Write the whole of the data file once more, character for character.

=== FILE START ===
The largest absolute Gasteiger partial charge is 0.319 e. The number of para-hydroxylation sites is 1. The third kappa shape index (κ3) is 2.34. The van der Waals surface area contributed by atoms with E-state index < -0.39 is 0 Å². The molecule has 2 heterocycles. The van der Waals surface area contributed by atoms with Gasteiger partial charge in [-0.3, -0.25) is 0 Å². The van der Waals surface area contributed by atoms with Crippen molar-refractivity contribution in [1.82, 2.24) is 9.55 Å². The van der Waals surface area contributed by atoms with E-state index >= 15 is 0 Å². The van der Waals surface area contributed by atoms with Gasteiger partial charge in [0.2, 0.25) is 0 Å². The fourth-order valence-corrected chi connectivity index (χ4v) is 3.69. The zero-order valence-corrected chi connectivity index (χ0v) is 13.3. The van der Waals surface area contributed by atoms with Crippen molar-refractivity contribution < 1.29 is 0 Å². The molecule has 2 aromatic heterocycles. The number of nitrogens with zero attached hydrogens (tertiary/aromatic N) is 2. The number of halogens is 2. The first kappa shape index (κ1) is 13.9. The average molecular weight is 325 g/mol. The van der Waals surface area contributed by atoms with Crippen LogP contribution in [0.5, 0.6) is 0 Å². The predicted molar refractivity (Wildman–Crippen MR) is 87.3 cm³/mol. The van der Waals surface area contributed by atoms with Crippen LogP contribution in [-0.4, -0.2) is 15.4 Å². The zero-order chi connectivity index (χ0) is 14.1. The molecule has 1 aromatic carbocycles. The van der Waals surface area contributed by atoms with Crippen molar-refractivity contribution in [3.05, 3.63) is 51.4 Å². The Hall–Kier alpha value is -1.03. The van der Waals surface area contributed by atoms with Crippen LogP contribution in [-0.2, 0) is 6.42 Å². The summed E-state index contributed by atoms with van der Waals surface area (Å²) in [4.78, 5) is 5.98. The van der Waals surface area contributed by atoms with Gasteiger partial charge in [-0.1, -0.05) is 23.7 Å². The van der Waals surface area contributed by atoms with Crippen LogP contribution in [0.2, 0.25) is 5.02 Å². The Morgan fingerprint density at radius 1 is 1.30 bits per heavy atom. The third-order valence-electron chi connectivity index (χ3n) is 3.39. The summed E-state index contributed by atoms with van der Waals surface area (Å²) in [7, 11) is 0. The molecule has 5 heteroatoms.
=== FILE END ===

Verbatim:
The largest absolute Gasteiger partial charge is 0.319 e. The number of para-hydroxylation sites is 1. The third kappa shape index (κ3) is 2.34. The van der Waals surface area contributed by atoms with E-state index < -0.39 is 0 Å². The molecule has 2 heterocycles. The van der Waals surface area contributed by atoms with Gasteiger partial charge in [-0.3, -0.25) is 0 Å². The van der Waals surface area contributed by atoms with Crippen molar-refractivity contribution in [1.82, 2.24) is 9.55 Å². The van der Waals surface area contributed by atoms with E-state index >= 15 is 0 Å². The van der Waals surface area contributed by atoms with Gasteiger partial charge in [0.2, 0.25) is 0 Å². The fourth-order valence-corrected chi connectivity index (χ4v) is 3.69. The zero-order valence-corrected chi connectivity index (χ0v) is 13.3. The van der Waals surface area contributed by atoms with Crippen molar-refractivity contribution < 1.29 is 0 Å². The molecule has 2 aromatic heterocycles. The number of nitrogens with zero attached hydrogens (tertiary/aromatic N) is 2. The number of halogens is 2. The first kappa shape index (κ1) is 13.9. The average molecular weight is 325 g/mol. The van der Waals surface area contributed by atoms with Crippen LogP contribution in [0.5, 0.6) is 0 Å². The predicted molar refractivity (Wildman–Crippen MR) is 87.3 cm³/mol. The van der Waals surface area contributed by atoms with Crippen LogP contribution in [-0.4, -0.2) is 15.4 Å². The zero-order chi connectivity index (χ0) is 14.1. The molecule has 1 aromatic carbocycles. The van der Waals surface area contributed by atoms with Crippen molar-refractivity contribution in [3.05, 3.63) is 51.4 Å². The Hall–Kier alpha value is -1.03. The van der Waals surface area contributed by atoms with Crippen LogP contribution in [-0.2, 0) is 6.42 Å². The summed E-state index contributed by atoms with van der Waals surface area (Å²) in [4.78, 5) is 5.98. The van der Waals surface area contributed by atoms with Gasteiger partial charge in [-0.1, -0.05) is 23.7 Å². The van der Waals surface area contributed by atoms with Crippen LogP contribution in [0.2, 0.25) is 5.02 Å². The Morgan fingerprint density at radius 1 is 1.30 bits per heavy atom. The third-order valence-electron chi connectivity index (χ3n) is 3.39. The summed E-state index contributed by atoms with van der Waals surface area (Å²) in [7, 11) is 0. The molecule has 5 heteroatoms.